Posted by: Witch Doctor | January 9, 2008

Tooke Inquiry – The role of the doctor



Universities are the coalmines of the 21st century”

Yes, Health Care and Education have become commodities.

Just like coal.

And the role of the doctor at every stage in their career must be clearly defined, before it is defined by global economic forces.

And the medical profession must remove their kid gloves while it is being defined.

Mustn’t they, My Black Cat?



Here is what Tooke says about defining the role of the doctor.

No apologies for the length of this post. The Witch Doctor thinks the Tooke Report is one of the most important documents produced since the birth of the NHS.

The bold italics are mine.


“Service needs cannot be met now or in the future unless there is a clear understanding of what part each healthcare professional plays. This is particularly true for doctors and needs to be articulated for each career phase, including doctors in training and those certified as having completed specialist training.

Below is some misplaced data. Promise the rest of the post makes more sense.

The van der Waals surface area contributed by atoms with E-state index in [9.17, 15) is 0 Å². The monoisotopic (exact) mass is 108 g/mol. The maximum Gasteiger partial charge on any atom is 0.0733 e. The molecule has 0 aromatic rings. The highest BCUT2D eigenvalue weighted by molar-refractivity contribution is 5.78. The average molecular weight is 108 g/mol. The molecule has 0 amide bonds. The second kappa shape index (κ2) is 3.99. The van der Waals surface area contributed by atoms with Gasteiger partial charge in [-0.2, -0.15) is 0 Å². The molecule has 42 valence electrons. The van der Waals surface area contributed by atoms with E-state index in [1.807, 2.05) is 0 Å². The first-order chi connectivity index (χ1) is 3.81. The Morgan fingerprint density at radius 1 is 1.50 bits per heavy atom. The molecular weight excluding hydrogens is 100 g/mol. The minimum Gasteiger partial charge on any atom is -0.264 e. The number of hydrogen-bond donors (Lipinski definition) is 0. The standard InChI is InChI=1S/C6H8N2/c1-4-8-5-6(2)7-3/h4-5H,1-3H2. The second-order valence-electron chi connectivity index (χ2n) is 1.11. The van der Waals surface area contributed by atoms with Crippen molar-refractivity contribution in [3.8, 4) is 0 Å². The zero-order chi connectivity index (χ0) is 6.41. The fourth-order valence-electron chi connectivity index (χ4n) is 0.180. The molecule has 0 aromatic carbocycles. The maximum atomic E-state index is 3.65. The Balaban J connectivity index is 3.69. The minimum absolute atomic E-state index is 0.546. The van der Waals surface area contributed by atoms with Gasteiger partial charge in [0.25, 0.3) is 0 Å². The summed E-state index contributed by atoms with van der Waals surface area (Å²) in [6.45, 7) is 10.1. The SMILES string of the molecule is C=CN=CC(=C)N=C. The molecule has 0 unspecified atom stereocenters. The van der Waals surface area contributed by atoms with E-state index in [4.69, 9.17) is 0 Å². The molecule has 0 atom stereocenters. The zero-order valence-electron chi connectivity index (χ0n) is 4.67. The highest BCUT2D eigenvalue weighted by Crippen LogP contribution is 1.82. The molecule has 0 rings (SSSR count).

Without such definitions it is impracticable to pursue outcome focused medical education or attempt to plan the workforce. The Inquiry revealed evidence of non-resolution of these fundamental definitions, and a lack of acknowledgement of the essential professional attributes the doctor brings to the healthcare team.

The doctor’s role as diagnostician and the handler of clinical uncertainty and ambiguity requires a profound educational base in science and evidence based practice as well as research awareness. The doctor’s frequent role as head of the healthcare team and commander of considerable clinical resource requires that greater attention is paid to management and leadership skills regardless of specialism. An acknowledgement of the leadership role of medicine is increasingly evident.